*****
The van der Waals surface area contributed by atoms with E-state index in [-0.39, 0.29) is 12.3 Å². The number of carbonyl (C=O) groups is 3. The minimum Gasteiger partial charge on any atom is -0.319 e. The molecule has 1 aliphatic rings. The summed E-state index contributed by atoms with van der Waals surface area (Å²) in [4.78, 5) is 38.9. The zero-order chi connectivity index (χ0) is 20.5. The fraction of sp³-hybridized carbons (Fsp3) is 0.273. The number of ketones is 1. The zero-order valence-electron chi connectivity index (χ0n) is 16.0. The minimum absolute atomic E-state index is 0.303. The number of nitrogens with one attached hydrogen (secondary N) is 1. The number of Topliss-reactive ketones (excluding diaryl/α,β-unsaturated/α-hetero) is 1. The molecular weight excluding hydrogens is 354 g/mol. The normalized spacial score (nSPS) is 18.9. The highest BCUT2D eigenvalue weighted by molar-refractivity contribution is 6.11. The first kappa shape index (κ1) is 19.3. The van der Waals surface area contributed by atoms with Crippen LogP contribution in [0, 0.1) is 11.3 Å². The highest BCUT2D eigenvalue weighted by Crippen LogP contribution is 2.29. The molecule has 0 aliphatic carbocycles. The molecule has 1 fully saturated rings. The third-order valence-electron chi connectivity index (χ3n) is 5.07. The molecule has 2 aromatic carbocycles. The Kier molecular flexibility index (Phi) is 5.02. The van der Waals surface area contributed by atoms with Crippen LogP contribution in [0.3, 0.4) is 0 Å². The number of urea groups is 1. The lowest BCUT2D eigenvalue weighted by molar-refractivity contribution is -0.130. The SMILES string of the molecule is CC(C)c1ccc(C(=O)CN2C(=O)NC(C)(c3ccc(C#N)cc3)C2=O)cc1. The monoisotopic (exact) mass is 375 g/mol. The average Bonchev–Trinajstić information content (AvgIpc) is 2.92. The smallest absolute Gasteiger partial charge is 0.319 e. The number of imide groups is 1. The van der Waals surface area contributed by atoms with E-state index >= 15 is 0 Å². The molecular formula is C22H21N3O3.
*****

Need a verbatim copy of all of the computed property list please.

The van der Waals surface area contributed by atoms with E-state index in [-0.39, 0.29) is 12.3 Å². The number of carbonyl (C=O) groups is 3. The minimum Gasteiger partial charge on any atom is -0.319 e. The molecule has 1 aliphatic rings. The summed E-state index contributed by atoms with van der Waals surface area (Å²) in [4.78, 5) is 38.9. The zero-order chi connectivity index (χ0) is 20.5. The fraction of sp³-hybridized carbons (Fsp3) is 0.273. The number of ketones is 1. The zero-order valence-electron chi connectivity index (χ0n) is 16.0. The minimum absolute atomic E-state index is 0.303. The number of nitrogens with one attached hydrogen (secondary N) is 1. The number of Topliss-reactive ketones (excluding diaryl/α,β-unsaturated/α-hetero) is 1. The molecular weight excluding hydrogens is 354 g/mol. The normalized spacial score (nSPS) is 18.9. The highest BCUT2D eigenvalue weighted by molar-refractivity contribution is 6.11. The first kappa shape index (κ1) is 19.3. The van der Waals surface area contributed by atoms with Crippen LogP contribution in [0, 0.1) is 11.3 Å². The highest BCUT2D eigenvalue weighted by Crippen LogP contribution is 2.29. The molecule has 0 aliphatic carbocycles. The molecule has 1 fully saturated rings. The third-order valence-electron chi connectivity index (χ3n) is 5.07. The molecule has 2 aromatic carbocycles. The Kier molecular flexibility index (Phi) is 5.02. The van der Waals surface area contributed by atoms with Crippen LogP contribution in [0.3, 0.4) is 0 Å². The number of urea groups is 1. The lowest BCUT2D eigenvalue weighted by molar-refractivity contribution is -0.130. The SMILES string of the molecule is CC(C)c1ccc(C(=O)CN2C(=O)NC(C)(c3ccc(C#N)cc3)C2=O)cc1. The monoisotopic (exact) mass is 375 g/mol. The average Bonchev–Trinajstić information content (AvgIpc) is 2.92. The smallest absolute Gasteiger partial charge is 0.319 e. The number of imide groups is 1. The van der Waals surface area contributed by atoms with E-state index >= 15 is 0 Å². The molecular formula is C22H21N3O3.